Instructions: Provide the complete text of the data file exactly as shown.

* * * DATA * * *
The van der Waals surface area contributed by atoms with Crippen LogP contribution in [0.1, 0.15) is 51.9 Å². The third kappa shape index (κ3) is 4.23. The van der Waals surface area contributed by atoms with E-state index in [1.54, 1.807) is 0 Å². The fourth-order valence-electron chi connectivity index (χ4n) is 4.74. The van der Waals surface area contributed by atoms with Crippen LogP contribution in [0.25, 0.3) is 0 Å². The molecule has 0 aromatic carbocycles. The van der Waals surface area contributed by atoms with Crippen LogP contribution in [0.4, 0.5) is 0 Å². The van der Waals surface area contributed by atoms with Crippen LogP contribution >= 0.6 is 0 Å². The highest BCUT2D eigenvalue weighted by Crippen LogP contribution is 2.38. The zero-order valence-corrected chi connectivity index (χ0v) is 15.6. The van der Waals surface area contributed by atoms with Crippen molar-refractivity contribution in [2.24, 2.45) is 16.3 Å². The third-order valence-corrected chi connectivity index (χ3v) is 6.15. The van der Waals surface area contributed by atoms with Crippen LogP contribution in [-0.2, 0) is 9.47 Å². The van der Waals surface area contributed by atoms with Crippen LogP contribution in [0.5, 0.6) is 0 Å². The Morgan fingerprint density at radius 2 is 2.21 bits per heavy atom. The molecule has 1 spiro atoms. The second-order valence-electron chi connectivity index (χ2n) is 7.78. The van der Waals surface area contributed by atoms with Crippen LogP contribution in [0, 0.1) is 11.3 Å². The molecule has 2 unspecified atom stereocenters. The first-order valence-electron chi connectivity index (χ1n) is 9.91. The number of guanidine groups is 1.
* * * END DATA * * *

The van der Waals surface area contributed by atoms with Crippen LogP contribution in [0.1, 0.15) is 51.9 Å². The third kappa shape index (κ3) is 4.23. The van der Waals surface area contributed by atoms with E-state index in [1.54, 1.807) is 0 Å². The fourth-order valence-electron chi connectivity index (χ4n) is 4.74. The van der Waals surface area contributed by atoms with Crippen LogP contribution in [0.25, 0.3) is 0 Å². The molecule has 0 aromatic carbocycles. The van der Waals surface area contributed by atoms with Crippen LogP contribution in [0.4, 0.5) is 0 Å². The van der Waals surface area contributed by atoms with Crippen LogP contribution >= 0.6 is 0 Å². The highest BCUT2D eigenvalue weighted by Crippen LogP contribution is 2.38. The zero-order valence-corrected chi connectivity index (χ0v) is 15.6. The van der Waals surface area contributed by atoms with Crippen molar-refractivity contribution in [2.24, 2.45) is 16.3 Å². The third-order valence-corrected chi connectivity index (χ3v) is 6.15. The van der Waals surface area contributed by atoms with Crippen LogP contribution in [-0.2, 0) is 9.47 Å². The van der Waals surface area contributed by atoms with Crippen LogP contribution in [0.5, 0.6) is 0 Å². The Morgan fingerprint density at radius 2 is 2.21 bits per heavy atom. The molecule has 1 spiro atoms. The second-order valence-electron chi connectivity index (χ2n) is 7.78. The van der Waals surface area contributed by atoms with Crippen LogP contribution in [0, 0.1) is 11.3 Å². The molecule has 2 unspecified atom stereocenters. The first-order valence-electron chi connectivity index (χ1n) is 9.91. The number of guanidine groups is 1.